Skyrim Review – Re-Release Take 6

What the hell even is a video game console without Skyrim now? Despite the fact that the first game finished up its DLC run relatively recently, it is now archived fact that every electronic device since then now can run the latest Elder Scrolls. It’s the new Madden joke.

Bethesda are convinced, balls to bones, that they have the ultimate showstoppers in the Western RPG world. The sales back them up, the world backs them up, and that’s why there will likely never be a time moving forward without a Fallout or Skyrim game present – quality be slightly damned.

I like Skyrim. It’s neat, filled with content, and doesn’t limit you but a few choice times. That was my brain’s summary when I picked it up for the Switch, thinking that it could be time to knock back some dragons with the power of song once again. Of course, the bar that this game once supposedly set has seen a modus operandi shift. The story has to match the gameplay in the vast sums of care given nowadays.

With that in mind, Skyrim does not hold up. Not even for 5 years does it hold up. The “go anywhere, do anything” game style has been picked to death by nearly every game company in the world – twice. The refreshing freedom that Bethesda enjoyed with the first release has been shown as a puppet show with strings. Nothing here feels superior to The Witcher 3 or Breath of the Wild or The Phantom Pain or many other greats Skyrim is slotted against.

The combat does still have a fairly decent array of possibilities, given some extra, if not superficial, life with motion controls. Joy Cons serve to function within arm movement – swinging swords, aiming things, lockpicking etc. They’re not particularly intrusive and offer very little in the way of immersion. Motion controls, as ever, exist behind a very ambiguous curtain.

My pet hammer is hungry…

Skyrim continues an open-world Bethesda tradition for me as having a story completely devoid of peaks or valleys. Everything feels okay. The world’s okay until this person/entity wants to make it not okay, then you have to become okay at taking down their okay-upsetting, listless evil. The details are just missing that would give their stories weight or momentum. I’ve said that about Fallout games in the exact same pitch for years.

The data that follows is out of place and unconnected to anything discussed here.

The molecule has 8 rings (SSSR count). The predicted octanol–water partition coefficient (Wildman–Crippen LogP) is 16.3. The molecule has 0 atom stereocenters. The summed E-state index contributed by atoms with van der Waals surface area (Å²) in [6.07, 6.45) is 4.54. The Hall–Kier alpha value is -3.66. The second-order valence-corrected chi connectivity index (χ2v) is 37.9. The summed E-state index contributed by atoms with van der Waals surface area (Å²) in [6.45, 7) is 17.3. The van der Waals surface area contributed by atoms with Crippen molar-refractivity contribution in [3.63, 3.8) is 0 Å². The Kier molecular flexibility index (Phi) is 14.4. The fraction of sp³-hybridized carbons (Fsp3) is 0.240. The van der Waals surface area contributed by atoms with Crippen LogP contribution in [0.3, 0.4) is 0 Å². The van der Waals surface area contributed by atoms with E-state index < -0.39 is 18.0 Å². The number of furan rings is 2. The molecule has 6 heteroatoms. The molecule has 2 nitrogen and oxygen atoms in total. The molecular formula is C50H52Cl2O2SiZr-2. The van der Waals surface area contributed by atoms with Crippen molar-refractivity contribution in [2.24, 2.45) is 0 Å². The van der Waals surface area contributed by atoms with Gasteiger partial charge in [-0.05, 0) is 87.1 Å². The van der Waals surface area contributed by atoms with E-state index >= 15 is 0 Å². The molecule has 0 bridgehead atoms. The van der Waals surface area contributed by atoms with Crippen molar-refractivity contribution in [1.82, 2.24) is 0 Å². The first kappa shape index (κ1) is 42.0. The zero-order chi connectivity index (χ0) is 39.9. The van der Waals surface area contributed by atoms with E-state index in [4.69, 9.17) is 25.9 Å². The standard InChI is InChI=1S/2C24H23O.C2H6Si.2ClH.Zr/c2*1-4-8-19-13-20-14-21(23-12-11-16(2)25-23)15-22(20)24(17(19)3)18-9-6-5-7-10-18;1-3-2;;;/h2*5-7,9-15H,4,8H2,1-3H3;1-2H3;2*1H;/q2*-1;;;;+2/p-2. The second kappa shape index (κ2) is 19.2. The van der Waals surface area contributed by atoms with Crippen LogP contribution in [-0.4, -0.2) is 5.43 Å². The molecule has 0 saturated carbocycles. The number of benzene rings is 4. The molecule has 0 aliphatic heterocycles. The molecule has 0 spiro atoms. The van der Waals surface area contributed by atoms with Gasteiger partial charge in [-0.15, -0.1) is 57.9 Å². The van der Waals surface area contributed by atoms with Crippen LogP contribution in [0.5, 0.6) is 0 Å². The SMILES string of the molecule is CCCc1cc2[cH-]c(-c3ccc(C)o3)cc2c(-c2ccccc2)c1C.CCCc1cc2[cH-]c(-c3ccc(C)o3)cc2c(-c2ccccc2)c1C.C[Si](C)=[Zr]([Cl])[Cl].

Take this story against that of Breath of the Wild, which seems far more barren on the surface. Link is tasked early on with Ganon-defeating from a character that’s been around for the pain of the last 100 years and shows it in his voice. The world is collapsed and you have to end the evil that’s done it to save the remaining world – that’s three forces established: good, evil, and neutral (NPC). Skyrim’s first cutscene slaps you with the entire world’s history alongside destination names, alliances, and your own impending execution. Then a little squeeze of the main plot is in there eventually. Everything feels backwards.

Breath of the Wild showcases a world that needs you in order to keep surviving. In Skyrim, the set up would have you believe that the world’s already happening and you only need discover it. By the very structure of such an insertion into any world, there will never be a push to save anything. You’ll just be constantly asked and pushed to explore with no anchors of emotion to invest into what you’re finding. It’s all context, no payoff.

Dragons are certainly at no higher a peak than in Skyrim. Their encounters are lively and variably difficult depending upon just how far down your pants are caught as they approach. The arsenal at your disposal is always fun thanks to how your strengths can change on the fly, but with my blood washed in Dark Souls, it feels slow and muddy. Even with motion controls, it’s in slow motion as you take seconds to swing a mace at the dragon’s wings or take foreverrrr to reload your bow. Bethesda would’ve done well to update these times to keep the game feeling fresh.


Of all the aspects on Bethesda’s list to possibly update, the undisputed champion is certainly them age-old Skyrim bugs. Perhaps due to Nintendo’s more stringent “game must work” policies, their reign of terror doesn’t feel quite as absolute in the Switch version. Then again, maybe I just lucked out. Regardless, I’m referencing massive, quest-line-snapping critters that were inexcusable and seem to be reduced, not the low-level visual hilarities that happen. The fact that separate levels of Skyrim bugs exists is insane to me. I’ll never accept bugs as promised add-ons in open-world games, and that Skyrim hosts so very many still doesn’t endear me any further towards Bethesda’s lackluster QA.

In the end, Skyrim is Skyrim and is apparently becoming a lifetime guarantee to the level of death and taxes. There’s a bunch of game still, and it’s availability makes one hell of a difference for any looking for that Nintendo Triple-A reinforcement squad. It’s just no longer the droid I’m looking for.

Skyrim Score:


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